Huruhuru te mahuru Pehipehi te rautī Ka tipu hei huatau e Spring is a time of sharp frosts, warmer days and new lives being born. It is also a busy time for farmers like us with calving and lambing beats, fencing repairs and monitoring of grass growth to last us through the coming summer months. We hope you enjoy this edition as we introduce more of our fantastic whānau and their accomplishments. Succession planning is important here at Ātihau-Whanganui Incorporated and we are proud to be able to give uri the opportunity to participate at governance level. We are looking for new independent and associate directors – find out more on page 9. We have stepped up our engagements this year so we can kōrero with our shareholders all year through, not just once at the Annual General Meeting. This has made for a busy calendar but we have found it fun and rewarding to be able to meet so many Ātihau-Whanganui Inc whānau. Our Awhi brand has landed in the USA in the form of Awhi Lamb and Awhi Mānuka Honey. These products are being welcomed at the high-value end of the market, in line with our strategic goals. A huge pat on the back has to go to our diligent staff and management team as we forge these new frontiers. Finally, we hope you find interest and inspiration from each other in this edition of AWHI Magazine.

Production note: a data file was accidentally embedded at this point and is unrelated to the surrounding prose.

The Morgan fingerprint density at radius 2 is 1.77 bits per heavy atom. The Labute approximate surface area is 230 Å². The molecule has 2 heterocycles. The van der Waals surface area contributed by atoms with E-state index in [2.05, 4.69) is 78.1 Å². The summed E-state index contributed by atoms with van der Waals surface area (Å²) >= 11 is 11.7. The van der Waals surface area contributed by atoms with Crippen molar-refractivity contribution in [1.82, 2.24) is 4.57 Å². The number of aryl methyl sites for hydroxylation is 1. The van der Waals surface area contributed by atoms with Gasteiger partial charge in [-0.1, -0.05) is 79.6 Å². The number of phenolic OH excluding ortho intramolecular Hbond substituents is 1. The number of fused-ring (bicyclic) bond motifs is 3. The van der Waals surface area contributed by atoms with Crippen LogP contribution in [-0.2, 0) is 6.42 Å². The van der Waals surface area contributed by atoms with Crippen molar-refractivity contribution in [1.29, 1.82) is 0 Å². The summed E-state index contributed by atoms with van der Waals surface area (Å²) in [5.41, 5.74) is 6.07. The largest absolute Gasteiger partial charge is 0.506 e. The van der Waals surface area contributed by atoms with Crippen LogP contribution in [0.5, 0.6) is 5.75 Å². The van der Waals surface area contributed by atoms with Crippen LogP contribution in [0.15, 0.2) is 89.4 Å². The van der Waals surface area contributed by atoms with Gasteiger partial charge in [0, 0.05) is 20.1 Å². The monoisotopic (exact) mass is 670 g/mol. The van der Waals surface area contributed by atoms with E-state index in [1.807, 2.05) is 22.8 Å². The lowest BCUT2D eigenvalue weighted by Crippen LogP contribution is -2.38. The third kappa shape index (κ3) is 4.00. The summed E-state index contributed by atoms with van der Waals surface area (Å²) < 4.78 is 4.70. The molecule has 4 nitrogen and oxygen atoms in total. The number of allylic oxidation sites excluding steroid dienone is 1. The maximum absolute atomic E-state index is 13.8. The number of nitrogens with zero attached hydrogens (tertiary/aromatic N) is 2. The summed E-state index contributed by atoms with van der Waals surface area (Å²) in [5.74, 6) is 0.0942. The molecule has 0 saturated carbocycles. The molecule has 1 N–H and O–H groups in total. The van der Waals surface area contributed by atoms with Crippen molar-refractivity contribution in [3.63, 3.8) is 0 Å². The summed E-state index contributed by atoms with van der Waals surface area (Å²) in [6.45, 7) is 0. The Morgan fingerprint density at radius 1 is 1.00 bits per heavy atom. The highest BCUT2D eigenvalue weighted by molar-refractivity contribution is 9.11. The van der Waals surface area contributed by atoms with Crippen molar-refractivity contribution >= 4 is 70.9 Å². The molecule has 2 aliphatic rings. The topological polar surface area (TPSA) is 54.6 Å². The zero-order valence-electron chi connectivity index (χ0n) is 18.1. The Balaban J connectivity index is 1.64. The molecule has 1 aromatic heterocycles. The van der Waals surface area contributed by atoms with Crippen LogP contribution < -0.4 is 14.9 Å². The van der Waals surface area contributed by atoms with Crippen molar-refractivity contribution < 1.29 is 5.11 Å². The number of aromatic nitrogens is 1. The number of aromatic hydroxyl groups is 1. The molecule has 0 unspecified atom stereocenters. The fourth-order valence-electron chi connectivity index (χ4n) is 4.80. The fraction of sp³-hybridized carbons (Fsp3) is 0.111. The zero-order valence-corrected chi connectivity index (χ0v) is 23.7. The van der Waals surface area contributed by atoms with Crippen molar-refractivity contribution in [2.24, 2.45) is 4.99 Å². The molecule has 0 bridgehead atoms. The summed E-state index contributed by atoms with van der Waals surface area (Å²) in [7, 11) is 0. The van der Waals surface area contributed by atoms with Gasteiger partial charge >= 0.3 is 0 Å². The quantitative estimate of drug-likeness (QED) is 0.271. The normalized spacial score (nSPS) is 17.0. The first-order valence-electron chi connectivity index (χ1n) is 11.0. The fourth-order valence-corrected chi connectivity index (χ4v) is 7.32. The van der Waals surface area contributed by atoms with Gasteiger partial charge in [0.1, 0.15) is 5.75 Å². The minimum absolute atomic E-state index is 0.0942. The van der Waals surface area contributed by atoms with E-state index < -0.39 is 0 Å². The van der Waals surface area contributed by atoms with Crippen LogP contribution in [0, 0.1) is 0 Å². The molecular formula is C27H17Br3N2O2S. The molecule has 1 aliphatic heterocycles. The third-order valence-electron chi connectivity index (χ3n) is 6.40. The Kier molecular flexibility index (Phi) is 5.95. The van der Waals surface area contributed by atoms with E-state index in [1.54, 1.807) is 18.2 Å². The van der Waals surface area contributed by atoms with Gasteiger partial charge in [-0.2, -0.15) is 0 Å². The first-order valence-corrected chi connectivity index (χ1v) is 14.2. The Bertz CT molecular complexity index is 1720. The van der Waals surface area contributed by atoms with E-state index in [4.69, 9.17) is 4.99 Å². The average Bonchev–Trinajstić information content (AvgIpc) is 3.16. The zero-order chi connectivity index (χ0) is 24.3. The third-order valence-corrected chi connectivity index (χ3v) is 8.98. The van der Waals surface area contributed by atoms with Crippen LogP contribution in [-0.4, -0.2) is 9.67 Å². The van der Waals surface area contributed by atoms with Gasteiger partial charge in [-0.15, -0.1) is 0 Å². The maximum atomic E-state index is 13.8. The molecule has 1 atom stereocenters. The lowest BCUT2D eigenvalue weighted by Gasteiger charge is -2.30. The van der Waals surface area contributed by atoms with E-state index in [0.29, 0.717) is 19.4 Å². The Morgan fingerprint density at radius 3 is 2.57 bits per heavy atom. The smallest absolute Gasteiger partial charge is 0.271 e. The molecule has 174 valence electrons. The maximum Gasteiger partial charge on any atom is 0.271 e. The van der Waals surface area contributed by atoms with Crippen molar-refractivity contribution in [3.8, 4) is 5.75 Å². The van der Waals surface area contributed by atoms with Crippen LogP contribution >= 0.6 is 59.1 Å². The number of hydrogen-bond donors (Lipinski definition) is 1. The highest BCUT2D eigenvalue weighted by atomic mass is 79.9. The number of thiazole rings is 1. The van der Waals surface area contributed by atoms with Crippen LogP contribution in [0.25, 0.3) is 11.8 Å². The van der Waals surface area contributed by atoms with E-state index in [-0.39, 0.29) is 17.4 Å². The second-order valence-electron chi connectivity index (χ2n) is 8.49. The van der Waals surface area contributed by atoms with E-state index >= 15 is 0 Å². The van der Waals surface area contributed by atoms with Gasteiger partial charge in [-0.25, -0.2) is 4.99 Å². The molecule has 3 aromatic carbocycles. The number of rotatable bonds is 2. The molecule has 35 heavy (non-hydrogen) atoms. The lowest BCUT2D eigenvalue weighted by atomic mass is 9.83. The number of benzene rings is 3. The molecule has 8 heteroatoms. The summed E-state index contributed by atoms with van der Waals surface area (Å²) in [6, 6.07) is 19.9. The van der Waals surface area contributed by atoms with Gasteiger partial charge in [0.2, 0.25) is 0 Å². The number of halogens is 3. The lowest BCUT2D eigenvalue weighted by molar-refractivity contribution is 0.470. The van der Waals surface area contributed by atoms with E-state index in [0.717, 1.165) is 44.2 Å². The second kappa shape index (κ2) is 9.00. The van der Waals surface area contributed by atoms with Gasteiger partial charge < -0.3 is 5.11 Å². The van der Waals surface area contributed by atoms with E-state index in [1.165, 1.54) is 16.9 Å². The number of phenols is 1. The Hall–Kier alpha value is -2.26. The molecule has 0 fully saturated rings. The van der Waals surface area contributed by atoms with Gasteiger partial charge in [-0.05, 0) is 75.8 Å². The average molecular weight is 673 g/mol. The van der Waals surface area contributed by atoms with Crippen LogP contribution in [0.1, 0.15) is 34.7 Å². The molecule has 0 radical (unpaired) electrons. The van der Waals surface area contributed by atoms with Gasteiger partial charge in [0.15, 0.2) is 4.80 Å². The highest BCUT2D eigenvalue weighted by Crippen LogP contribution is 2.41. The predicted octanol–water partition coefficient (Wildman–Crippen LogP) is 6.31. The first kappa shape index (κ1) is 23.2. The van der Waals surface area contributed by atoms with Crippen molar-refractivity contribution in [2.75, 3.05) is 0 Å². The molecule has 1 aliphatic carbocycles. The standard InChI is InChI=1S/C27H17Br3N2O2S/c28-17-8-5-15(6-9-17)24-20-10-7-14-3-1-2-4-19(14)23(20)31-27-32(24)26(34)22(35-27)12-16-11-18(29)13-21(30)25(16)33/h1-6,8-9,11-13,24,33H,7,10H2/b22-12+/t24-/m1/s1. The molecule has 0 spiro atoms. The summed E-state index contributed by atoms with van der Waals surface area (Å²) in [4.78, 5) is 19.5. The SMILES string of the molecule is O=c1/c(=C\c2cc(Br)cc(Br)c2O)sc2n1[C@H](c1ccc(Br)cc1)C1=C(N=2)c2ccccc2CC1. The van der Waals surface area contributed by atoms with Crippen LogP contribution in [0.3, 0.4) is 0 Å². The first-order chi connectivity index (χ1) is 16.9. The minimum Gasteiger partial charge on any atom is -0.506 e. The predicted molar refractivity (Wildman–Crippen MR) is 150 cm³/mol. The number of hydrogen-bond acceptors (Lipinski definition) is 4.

Ned Tapa enjoys some Awhi Ruapehu Angus at the Whanganui Ngā Iho Kai o Te Tau event.

CONTRIBUTORS Polly Catlin-Maybury Moana Ellis Renee Kiriona-Ritete Tui MacDonald



Mavis Mullins Chairperson

Celebrating 50 years A year of remembrance, celebration and gratitude is planned to mark the 50-year anniversary of ĀtihauWhanganui Incorporation (Awhi) being formed. The programme of special events, to be launched at this year’s AGM, will be held around the rohe to ensure that everyone in the Ātihau whānau can take part in marking this significant milestone. “Becoming an incorporated society 50 years ago was a huge shift for everyone concerned,” says Mavis Mullins, Chairperson of the ĀtihauWhanganui Inc Board. “Since then the organisation has followed the dreams and aspirations of that very first committee of management to protect our whenua and bring prosperity to our uri.” “We are proud of who we are and what we have become, an organisation that has grown its equity base and works to provide learning and employment to our people. We are that much closer to being a price maker, not a price taker. We have worked to stay true to our Ātihau-Whanganuitanga, maintaining and enhancing our cultural connections.”

Events will include a rangatahi forum for young leaders to talk and share experiences and their vision for the future, a special farm tour and a chance to dress up and have fun at a Gala Ball to culminate the year. “We want to engage as many as possible to acknowledge our past, the struggles and the hard times, and celebrate the success we have achieved as a business and as a whānau,” says Mavis. “We also want to acknowledge those leaders and whānau who have gone before us who laid the foundations of the path we are now on.” A commemorative book is also planned which will contain a brief history of the incorporation and some insights into the life of Dr Whakaari Te Rangitākuku Dudley Mete-Kingi, who was a tribal leader and chair of both Morikaunui and Ātihau-Whanganui Incorporations, told through the recollections of his whānau.